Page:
Logo Design, Bath.

Logo design is a simple, strong expression of brand intent. Great logo design at its finest creates beautiful pieces of art in their own right. Elegant articulations of an organisations personality, past and future. We can love them and hate them in equal measure. We live with some of the most memorable ones as part of our cultural landscape, perhaps noticing their modifications and modulations over many years as they adapt to new worlds. They can grow up with their audience or stay within a delineated strata. 

Logos should stand up high at the top of an organisations visual identity; it’s face to the world. Like the king in chess, it holds the keys to power but requires its subjugated pieces to pave the way, provide context and set the scene. 

Logos marques, logotypes, wordmarks, motifs and logos are there to be deployed with presence and gravitas. But never exploited or overused. Certainly not expected to solve every brand problem and thrust out at every opportunity. They need our love and consideration; our thought and protection. In turn they will allows us to extend into areas without which we’d be lost.

The best logos are born good and become great. It’s possible almost instantly they can feel right and appropriate. But, it’s only over time they become fully realised and find their right place in our collective cultural consciousness. This is where brand design come into play. The context, positioning and the making of meaningful connections, from website to car park sign, ultimately deliver the ‘X factor’ and determine how closely we hold a logo  to our hearts.

Logo Design.

Often at the apex of a visual identity lies some kind of logo marque. A distillation of the values, outlook and personality of the organisation. The logo is then supported by other graphic interventions and protocols such as colour, typographic arrangements, illustration and motifs. A logo is necessary when there is no other way to make a quick association.

However, on its own a logo marque or a logotype, no matter how beautiful or well crafted, is not the most powerful form of brand identity expression – though in certain situations, there’s no alternative. Logos are a quick reminder of that organisation and make a simple connection. That’s the best we can expect from this kind of brand exposure in this context.

Getting a warm, fuzzy feeling, a real sense of trust, professionalism and understanding and making a truly meaningful association with a company or organisation is a lot to ask of a logo. Certainly some marques manage it better than others though clearly this must be predicated by significant prior experience and exposure to the brand.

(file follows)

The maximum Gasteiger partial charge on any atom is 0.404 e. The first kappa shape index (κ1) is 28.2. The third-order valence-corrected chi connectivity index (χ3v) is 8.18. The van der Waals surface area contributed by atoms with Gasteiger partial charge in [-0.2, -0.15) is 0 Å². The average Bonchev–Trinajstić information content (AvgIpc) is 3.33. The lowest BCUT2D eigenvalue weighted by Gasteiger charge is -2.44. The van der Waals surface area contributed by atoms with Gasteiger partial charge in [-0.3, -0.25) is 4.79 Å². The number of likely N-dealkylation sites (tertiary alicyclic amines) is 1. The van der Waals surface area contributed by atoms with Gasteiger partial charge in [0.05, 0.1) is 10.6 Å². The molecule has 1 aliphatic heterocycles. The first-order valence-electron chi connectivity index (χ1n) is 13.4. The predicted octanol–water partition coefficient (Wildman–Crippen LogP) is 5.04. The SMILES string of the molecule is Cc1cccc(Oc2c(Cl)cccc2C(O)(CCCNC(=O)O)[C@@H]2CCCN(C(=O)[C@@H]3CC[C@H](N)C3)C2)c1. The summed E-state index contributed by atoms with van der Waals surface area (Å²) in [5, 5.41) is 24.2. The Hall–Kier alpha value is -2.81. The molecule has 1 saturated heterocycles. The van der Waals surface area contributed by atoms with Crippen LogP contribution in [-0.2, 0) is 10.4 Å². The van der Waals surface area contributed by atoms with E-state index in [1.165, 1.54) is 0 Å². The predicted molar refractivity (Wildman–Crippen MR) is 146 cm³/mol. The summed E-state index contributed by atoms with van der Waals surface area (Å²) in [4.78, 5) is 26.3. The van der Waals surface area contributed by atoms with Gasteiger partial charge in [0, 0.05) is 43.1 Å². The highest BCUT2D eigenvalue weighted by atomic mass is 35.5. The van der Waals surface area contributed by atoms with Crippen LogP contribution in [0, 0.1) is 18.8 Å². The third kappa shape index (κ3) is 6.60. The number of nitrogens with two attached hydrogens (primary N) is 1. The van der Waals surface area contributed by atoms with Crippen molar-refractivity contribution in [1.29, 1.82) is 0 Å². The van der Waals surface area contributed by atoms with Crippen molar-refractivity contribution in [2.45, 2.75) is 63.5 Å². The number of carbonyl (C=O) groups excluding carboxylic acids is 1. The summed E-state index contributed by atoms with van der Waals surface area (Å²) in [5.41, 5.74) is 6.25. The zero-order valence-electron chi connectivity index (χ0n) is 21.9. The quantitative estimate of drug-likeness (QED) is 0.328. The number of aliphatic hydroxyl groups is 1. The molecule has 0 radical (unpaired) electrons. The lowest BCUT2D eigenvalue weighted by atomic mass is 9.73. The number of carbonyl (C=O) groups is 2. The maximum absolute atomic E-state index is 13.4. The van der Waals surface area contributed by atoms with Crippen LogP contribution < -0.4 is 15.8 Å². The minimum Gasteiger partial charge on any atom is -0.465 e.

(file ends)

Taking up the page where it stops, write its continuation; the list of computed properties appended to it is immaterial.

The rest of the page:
A strong brand identity is a tapestry of contributing components coming together to build a compelling and authentic narrative. A team of contributing players utilised to achieve brand goals. The brand identity toolkit may consist of many designed items like a logo, colour palette, guide to the use of language and style, typeface(s) and materials, illustrative and photographic style etc etc. These elements and others should emerge from the core idea that espouses the values and virtues of the brand.

A logo is useful shorthand. A simple and quick expression of the brand. However, a logo should not be used instead of, or as well as, more compelling ways of experiencing the brand. For example, it is rare to see the National Trust oak leaf past the pay threshold on entrance to a Trust place or space. For good reason. You’re there, you know where you are and who’s involved. Much better signifiers for a brand are; friendly gardeners, decent quality materials, considered estate colours, sympathetic and clear interpretation and spectacular buildings, gardens and spaces.

Logos often are much better at ‘who we are’ and far less good at ‘what we are’. Before adding a logo, it’s always worth considering whether it’s already obvious to the audience the ‘who we are’ bit. If that’s plain, are there better ways to articulate the ‘what we stand for’ part. In some cases, though it’s the worst form of brand identity expression, it’s still the best.